FIG. 7 is a perspective view of the apparatus showing the copy tray extended from the front side of the housing.
FIG. 8 is a left side elevational view thereof.
FIG. 9 is a top plan view thereof.
FIG. 10 is a bottom view thereof.
FIG. 11 is a right side elevational view thereof, the copy tray shown extended from the front side.
FIG. 12 is a front elevational view thereof.
FIG. 13 is a rear elevational view thereof.
FIG. 14 is a sectional view thereof taken along lines 14--14 of FIG. 13.
FIG. 15 is a partial sectional view thereof taken along lines 15--15 of FIG. 14.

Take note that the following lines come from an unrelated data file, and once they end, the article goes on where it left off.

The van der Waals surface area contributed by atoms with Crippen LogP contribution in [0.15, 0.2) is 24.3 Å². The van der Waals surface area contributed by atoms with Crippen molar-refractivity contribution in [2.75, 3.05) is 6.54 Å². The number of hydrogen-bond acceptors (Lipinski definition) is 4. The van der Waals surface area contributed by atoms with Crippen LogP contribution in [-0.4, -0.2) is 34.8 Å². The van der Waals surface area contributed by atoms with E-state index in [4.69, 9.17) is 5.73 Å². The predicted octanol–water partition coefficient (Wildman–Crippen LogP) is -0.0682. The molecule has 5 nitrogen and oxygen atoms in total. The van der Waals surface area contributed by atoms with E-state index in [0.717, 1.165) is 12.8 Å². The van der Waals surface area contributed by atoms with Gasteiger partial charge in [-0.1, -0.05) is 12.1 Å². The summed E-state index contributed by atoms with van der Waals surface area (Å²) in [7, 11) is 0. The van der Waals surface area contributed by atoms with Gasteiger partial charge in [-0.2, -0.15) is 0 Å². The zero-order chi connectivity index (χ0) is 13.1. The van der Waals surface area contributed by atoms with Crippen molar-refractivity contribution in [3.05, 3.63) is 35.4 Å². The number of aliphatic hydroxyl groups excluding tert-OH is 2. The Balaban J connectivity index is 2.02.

Referring to FIGS. 1 to 4, there is shown generally at 18 a conventional monitor stand or monitor arm which has a shelf 32 on which is conventionally mounted a conventional computer monitor 22 having a platform support 24. Such a conventional mounting of the platform support to rest directly on the shelf is not shown in the drawings. The platform support is conventionally snugly mounted between a pair of upstanding shelf side flanges 76, the width of shelf 32 perhaps being adjustable for achieving the desired snugness. One or more elongate support beams or cylinders 86 are suitably attached at the upper end such as by plate 88 and perhaps four rivets 94 to the shelf 32 and extend downwardly therefrom and are suitably attached at the lower end such as by plate 90 and perhaps four bolts 92 to a desktop 82. Although only one beam 86 is shown, it is understood that two such beams 86 are provided for the apparatus of FIGS. 1 to 4. The cylinders 86 are provided to elevate the shelf 32 to achieve a comfortable viewing height of the monitor 22 and therefore may desirably be height-adjustable. The provision of the beams 86 at the rear of the monitor stand 18 allows a storage area, illustrated at 96, for providing convenient access to reference documents or supplies. Such a monitor stand is marketed by MeadHatcher, Inc. of Buffalo, N.Y., an affiliate of the assignee of the present invention. Since such a monitor stand is conventional in the art, it will not be described in greater detail herein.